Mule Deer populations are struggling due to environmental factors like droughts and the loss, fragmentation, and degradation of their habitat. The Mule Deer Foundation is focused on innovative and modern solutions to address those problems with an emphasis on large scale, landscape level conservation projects.
The organization was founded in the late 1980s as mule deer populations in the Western U.S. were declining. This organization puts hundreds of thousands of dollars towards great causes each year and the organization’s volunteers undertake activities like removing fences to open up migration routes for mule deer. Thanks to efforts from MDF, mule deer will be more secure in their habitat and more secure from the impact of sprawling civilization and human developments like highways well into the future. MDF is headquartered in Salt Lake City, Utah.
The white-tailed deer is arguably the most iconic big game species in America and no species is more commonly pursued by hunters. By 1900 there were fewer than 500,000 white-tails left in North America. Today there are more than 30 million. That’s mostly thanks to hunters and to groups like the National Deer Association.
Since 1988, NDA has worked to promote sustainable, high-quality deer populations, wildlife habitats and ethical hunting experiences through research, education, advocacy, and hunter recruitment. NDA teaches deer hunters how to improve the management of deer populations, habitat, and hunting experiences. NDA also offers a virtual course dedicated to teaching people the introductory skills they need to start deer hunting. NDA is headquartered in Athens, Georgia.
Sign up for an NDA membership and you’ll receive a subscription to their magazine, a sticker, and access to seminars, educational courses, and other exclusive content.
Sheep hunting is one of the most arduous adventures a hunter can put themselves through. Bighorn sheep live in some of the most remote and rugged mountain ranges in North America. If you’re going to hunt a wild sheep then you’re going to have to work your ass off for it. By the 1960s, wild sheep populations had plummeted to historic lows. In 1974 this group was founded to do something about it.
In roughly 40 years since its formation, WSF has raised more than $115 million dedicated to putting and keeping wild sheep in the mountains and it has resulted in an incredible success story. Through wild sheep transplants, research, water development, predator management, educational outreach and other initiatives, the numbers of wild sheep has soared in North America, from around 25,000 in the 1950s to 85,000 today. The group is headquartered in Bozeman, Montana.
Do your part to help put and keep wild sheep on the mountain and join the Wild Sheep Foundation. Sign up now you’ll receive a Yeti Rambler with the WSF logo, a subscription to their magazine and access to other exclusive deals and content.
The worlds biggest big game hunting organization is also a world leader in wildlife conservation. Safari Club International is celebrating its 50th anniversary this year. That means 50 years of protecting the freedom to hunting and promoting wildlife conservation worldwide. SCI is headquartered on Capitol Hill in Washington D.C. The group is heavily focused on advocacy and public policy related to hunting rights and natural resource management.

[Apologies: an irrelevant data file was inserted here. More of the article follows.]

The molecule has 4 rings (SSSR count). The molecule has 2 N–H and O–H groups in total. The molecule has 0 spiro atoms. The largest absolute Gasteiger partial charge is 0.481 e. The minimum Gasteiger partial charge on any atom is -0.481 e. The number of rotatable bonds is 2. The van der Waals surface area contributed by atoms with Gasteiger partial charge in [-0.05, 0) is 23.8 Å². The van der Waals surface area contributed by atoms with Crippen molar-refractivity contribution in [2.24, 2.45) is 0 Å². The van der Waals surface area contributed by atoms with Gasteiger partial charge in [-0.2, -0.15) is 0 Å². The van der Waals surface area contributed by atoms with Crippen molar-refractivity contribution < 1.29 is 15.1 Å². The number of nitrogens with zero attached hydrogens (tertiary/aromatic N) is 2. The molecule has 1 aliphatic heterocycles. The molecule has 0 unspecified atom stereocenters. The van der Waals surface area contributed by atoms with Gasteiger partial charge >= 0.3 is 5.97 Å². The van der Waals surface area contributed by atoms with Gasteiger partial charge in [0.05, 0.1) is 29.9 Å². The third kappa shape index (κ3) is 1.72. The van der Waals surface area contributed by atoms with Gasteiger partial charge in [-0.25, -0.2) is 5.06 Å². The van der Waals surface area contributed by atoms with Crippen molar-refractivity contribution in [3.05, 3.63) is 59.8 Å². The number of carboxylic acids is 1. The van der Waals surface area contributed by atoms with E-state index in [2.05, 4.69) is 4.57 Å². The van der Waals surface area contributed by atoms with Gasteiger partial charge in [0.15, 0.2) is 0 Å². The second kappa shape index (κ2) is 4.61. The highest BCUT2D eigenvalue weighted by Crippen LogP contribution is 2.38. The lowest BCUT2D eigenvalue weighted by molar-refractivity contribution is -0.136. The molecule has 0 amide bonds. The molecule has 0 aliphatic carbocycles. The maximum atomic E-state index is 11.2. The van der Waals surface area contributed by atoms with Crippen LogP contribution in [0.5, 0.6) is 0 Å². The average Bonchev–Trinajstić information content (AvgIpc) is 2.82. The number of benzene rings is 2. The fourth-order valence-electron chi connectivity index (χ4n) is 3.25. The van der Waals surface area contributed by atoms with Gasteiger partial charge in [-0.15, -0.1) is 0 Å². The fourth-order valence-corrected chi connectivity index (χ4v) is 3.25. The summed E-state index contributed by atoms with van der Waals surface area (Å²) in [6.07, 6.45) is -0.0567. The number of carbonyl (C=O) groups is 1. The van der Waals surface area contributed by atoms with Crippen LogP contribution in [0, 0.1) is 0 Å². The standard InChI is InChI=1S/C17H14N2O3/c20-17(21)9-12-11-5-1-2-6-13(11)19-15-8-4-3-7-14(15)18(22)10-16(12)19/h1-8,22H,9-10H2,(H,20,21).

Safari Club also makes a tangible impact on conservation efforts around the world through the Safari Club International Foundation. Since the year 2000, the SCI Foundation has invested more than $70 million in 100 different conservation projects in 30 different countries. Much of that research has focused in ecological important issues like predator-prey dynamics, habitat enhancement, disease mitigation, and sustainable-use management.
Sign up for an SCI membership and you’ll receive a subscription to Safari magazine, a monthly newspaper, and access to additional members only web content and features.
Pheasants were actually introduced to America from Asia, but they are now deeply engrained in America’s hunting culture. It’s said that two factors impact pheasant populations above all others–habitat and weather. While Pheasants Forever can’t control the weather, the group can and does influence the quality of upland habitat and the number of pheasants on the landscape.
Since being formed in 1982, this organization has enhanced wildlife habitat on almost 16 million acres. They also works closely with government entities to ensure agricultural policies align with habitat conservation goals. Because of the habitat these projects conserve the benefits also help conserve habitat for important pollinators like bees and butterflies. The organization is headquartered in the Twin Cities of Minnesota.
When you join Pheasants Forever, you’ll get a subscription to the Journal of Upland Conservation, a decal, a yearly calendar, and access to an annual comprehensive pheasant hunting forecast.
Little trees need hugs too. That was once the rallying cry of this conservation group. And it’s true, species like grouse and a wide array of other wildlife rely on early successional forest and habitat composed of smaller trees and brush as opposed to big timbered forest. Simply preserving the trees in a forest does not necessarily conserve quality wildlife habitat, but sustainably resetting forest patterns by logging helps create healthy forests and healthy wildlife habitat.
RGS is celebrating their 60th anniversary this year. The group was founded in 1961and since then RGS has promoted stewardship of forests and wildlife for the future with the goal of creating landscapes of diverse, functioning forest ecosystems that provide homes for wildlife and opportunities for people to experience them. RGS is headquartered is in Pittsburgh, Pennsylvania.
Wildlife conservation is just as much about public policy, government affairs, and grassroots advocacy as it is land management and on the ground habitat projects. Without sound science driving policies then hunting, fishing, fur trapping, and natural resource regulations could get out of line with the ecological principles that make those policies effective. The Sportsmen’s Alliance works closely with legislators at both the state and federal level to ensure that the collective voice of America’s sportsmen and women are represented in the halls of government. They also facilitate the sportsmen’s legal defense fund which represents the interest of sportsmen in lawsuits that impact our nation’s sporting traditions and wildlife conservation heritage. The Sportsmen’s Alliance is headquartered in Columbus, Ohio.
For more information on the historic model of conservation that has made North America such a special place, check out this video from Steven Rinella and The MeatEater.